Look at 10.21, the messenger can tell Daniel history, in advance… He can tell him the truth of exactly what will happen…how?... Because it's all been written down, by God, in the Book of Truth. The message of Daniel 11 is that God has written human history…before it has happened. And this isn't just foreknowledge. God doesn't just know human history because he knows everything and can see into the future.
We're going to look at v.21-35 in detail in a moment, but just take a look at the end of v.27 and the beginning of v.29 and the end of v.35. Time and time again we're told that these things happen "at the appointed time". God is in control.
For the first 6 chapters of Daniel we've seen that God is in control of the present. And since chapter 7 we've seen that God is in control of the future. And nowhere is it more clear than here in chapter 11, The way ahead was planned. Now the question is…why does God choose to reveal this future history to Daniel?
Look again at Daniel 10.1. Daniel receive this vision in the third year of Cyrus. By this point Daniel is an old man. Daniel has lived a long and amazing life. And in the first year of king Cyrus the Jews who'd been taken into exile were sent home to Jerusalem. Daniel has seen God fulfill his promises. He is ready to die in peace. So why, at the very end of his life is Daniel told what the history of the world around Israel will be for the next 400 years?
Well, I think that the answer is that Daniel was given this vision to be the last chapter of his book. For the next 400 years God's people were going to read Daniel's book, just like we are reading it today. And they would read all of the amazing stories just as we have, and see all the amazing ways in which God rescued Daniel and his friends. They were going to read all about how good God is to those who put their trust in him and remain faithful to him. In other words they could read how God is all loving. And then at the end of his book they could read how God is also all powerful. For the next 400 years the people would be living out history just as it was recorded in Daniel 11. Every time a new king came they would see that it had been planned by God.And that was important because…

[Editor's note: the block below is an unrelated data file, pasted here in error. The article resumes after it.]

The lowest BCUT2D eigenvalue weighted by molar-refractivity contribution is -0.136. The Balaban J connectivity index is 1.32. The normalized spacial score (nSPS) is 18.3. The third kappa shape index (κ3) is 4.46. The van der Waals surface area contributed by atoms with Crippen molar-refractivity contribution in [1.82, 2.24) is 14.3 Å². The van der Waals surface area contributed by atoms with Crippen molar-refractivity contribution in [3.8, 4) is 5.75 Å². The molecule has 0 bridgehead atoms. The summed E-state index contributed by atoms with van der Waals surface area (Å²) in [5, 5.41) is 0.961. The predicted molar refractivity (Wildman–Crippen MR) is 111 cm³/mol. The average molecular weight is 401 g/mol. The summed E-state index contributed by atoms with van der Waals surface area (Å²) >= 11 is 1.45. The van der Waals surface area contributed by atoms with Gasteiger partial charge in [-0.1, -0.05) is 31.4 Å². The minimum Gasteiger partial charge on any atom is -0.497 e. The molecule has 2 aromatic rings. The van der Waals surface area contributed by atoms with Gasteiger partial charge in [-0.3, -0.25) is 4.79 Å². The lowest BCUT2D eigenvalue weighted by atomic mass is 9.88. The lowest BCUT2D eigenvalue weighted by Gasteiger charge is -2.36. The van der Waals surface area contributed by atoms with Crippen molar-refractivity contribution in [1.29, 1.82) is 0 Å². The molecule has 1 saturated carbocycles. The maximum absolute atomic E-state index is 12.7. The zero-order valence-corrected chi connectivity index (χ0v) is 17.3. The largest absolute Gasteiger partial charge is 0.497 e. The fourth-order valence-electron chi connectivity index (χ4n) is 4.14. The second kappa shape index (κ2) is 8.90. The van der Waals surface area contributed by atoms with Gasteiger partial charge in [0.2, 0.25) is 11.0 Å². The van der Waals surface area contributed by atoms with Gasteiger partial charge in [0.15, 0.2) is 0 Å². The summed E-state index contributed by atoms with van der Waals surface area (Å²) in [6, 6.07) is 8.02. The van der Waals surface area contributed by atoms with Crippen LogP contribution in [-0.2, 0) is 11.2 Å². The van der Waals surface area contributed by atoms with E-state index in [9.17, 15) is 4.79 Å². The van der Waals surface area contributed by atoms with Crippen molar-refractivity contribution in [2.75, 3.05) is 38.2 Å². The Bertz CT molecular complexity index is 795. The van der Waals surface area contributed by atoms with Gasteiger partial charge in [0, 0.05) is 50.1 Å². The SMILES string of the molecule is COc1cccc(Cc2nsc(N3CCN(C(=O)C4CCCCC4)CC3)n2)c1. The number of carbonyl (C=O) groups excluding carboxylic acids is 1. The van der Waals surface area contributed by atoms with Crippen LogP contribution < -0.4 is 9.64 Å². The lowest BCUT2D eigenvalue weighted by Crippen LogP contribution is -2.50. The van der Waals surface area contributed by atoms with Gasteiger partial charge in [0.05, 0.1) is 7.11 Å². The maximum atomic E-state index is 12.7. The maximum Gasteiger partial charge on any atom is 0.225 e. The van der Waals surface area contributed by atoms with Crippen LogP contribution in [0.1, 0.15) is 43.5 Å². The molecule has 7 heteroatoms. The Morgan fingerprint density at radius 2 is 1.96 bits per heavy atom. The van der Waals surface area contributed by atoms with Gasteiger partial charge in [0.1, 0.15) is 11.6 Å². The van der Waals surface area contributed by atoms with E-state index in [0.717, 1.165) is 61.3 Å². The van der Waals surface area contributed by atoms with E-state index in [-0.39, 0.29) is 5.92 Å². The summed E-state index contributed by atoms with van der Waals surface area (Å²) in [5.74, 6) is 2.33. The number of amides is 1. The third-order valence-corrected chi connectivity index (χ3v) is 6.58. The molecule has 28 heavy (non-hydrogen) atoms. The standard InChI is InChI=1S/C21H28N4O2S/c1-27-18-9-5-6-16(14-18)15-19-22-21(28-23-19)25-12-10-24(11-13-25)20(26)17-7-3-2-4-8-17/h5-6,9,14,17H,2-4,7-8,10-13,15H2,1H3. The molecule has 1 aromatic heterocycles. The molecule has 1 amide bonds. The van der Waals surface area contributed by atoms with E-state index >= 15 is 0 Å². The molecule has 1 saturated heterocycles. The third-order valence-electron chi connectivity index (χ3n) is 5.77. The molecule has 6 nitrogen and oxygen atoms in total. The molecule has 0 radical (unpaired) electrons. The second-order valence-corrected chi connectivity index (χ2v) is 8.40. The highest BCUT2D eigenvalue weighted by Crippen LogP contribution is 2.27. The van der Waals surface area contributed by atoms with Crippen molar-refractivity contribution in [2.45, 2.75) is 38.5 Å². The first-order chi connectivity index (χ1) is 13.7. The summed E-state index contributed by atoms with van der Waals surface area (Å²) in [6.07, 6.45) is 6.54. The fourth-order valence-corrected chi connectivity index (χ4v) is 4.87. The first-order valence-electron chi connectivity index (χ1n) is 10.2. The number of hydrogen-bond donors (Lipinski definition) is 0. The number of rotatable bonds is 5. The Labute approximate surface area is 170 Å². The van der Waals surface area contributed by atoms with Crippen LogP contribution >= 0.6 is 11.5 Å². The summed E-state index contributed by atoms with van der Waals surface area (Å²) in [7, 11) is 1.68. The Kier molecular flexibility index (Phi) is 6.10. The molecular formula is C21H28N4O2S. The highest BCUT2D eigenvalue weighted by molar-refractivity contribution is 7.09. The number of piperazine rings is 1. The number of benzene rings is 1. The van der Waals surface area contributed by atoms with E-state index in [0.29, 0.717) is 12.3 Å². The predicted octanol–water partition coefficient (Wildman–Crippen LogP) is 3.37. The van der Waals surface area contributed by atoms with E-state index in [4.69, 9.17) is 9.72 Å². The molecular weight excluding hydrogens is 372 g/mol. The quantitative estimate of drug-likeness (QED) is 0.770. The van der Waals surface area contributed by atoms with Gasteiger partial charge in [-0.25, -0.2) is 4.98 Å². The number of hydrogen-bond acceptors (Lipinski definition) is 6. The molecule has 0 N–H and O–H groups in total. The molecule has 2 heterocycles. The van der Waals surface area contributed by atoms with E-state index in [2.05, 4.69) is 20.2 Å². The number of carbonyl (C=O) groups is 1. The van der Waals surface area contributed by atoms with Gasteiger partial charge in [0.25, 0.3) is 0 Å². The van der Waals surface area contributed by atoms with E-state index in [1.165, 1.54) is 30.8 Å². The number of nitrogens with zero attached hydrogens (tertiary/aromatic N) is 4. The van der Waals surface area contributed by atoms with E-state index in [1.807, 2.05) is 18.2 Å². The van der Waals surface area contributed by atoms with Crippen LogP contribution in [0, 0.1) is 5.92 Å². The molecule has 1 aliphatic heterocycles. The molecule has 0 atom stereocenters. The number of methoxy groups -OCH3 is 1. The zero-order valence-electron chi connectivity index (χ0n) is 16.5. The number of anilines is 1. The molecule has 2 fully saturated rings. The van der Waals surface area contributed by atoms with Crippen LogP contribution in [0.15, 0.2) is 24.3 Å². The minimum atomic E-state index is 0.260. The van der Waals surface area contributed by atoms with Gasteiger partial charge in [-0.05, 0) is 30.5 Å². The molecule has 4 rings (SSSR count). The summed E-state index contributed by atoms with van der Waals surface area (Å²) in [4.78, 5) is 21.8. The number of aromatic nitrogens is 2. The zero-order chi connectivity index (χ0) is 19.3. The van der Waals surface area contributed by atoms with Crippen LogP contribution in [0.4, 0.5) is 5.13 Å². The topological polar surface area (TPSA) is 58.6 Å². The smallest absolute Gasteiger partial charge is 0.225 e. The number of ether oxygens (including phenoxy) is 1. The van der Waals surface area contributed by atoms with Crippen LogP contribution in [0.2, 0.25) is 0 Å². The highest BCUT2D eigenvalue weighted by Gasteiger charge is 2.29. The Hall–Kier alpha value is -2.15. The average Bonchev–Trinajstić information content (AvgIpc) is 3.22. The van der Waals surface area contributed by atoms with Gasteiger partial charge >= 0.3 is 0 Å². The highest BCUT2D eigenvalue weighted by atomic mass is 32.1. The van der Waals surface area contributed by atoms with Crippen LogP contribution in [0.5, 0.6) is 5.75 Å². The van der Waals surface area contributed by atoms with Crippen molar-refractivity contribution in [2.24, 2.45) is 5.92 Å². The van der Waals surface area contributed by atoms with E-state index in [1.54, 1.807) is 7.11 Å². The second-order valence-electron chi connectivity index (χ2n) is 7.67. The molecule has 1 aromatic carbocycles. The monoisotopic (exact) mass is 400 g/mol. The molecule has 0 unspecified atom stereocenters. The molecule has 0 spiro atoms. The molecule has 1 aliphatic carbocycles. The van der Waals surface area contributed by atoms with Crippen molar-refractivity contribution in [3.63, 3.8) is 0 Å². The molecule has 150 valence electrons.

2)The way ahead was not easy
In v.21 the chapter changes. The first 19 verses covered 355 years of Mediterranean history.The next 15 verses cover just 12 years, and they focus on the rule of just one man,Antiochus Epiphanes.Again these prophetic verses describe perfectly what the king would be like. All the details matched up exactly. But Antiochus Epiphanes is unlike any of the kings mentioned before. The kings of the North and kings of the South largely ignored The Jews who lived in between them. But not Antiochus Epiphanes. Antiochus Epiphanes hated the Jews, and he hated God, and he made it his ambition to wipe both of them out. The first hint of that is in v.28 and it continues v.29-32 and it gets worse, v.33-35.
At the end of his incredible life, God gives Daniel one last vision. He shows him that he is perfectly in control of all things, that the way ahead was planned. But then he shows him that the way ahead will not be easy for the people of God. They will suffer at the hands of a cruel tyrant. And the question we want to ask, 'Why is THIS God's plan?'
We KNOW that God is all powerful, and we KNOW that God is all loving. So why do the next 400 years for God's people look like this? If God is all powerful then WHY does history look like this? If God is all loving then WHY does Antiochus Epiphanes come to power? Why is he allowed to rule?
And today, when we look at the world around us, and at the suffering and the injustice and the cruelty and the violence and the evil that seem to prosper all around us and flourish in our world, we want to ask WHY? How can God be good and the world look like it does?
No wonder my DDO said that God cannot be both all loving and all powerful. There are times when we want to say the same thing, don't we?
Why does God plan for Antiochus Epiphanes to come to the throne and ravage the people of Israel The passage doesn't tell us. Why does God chose for the world to be like that? The passage doesn't tell us. Why does God allow for it to happen this way? The passage doesn't tell us. Or at least, it doesn't tell us entirely.
But it does tell us three things that I think begin to help us as we struggle for an answer.
1) God is not wicked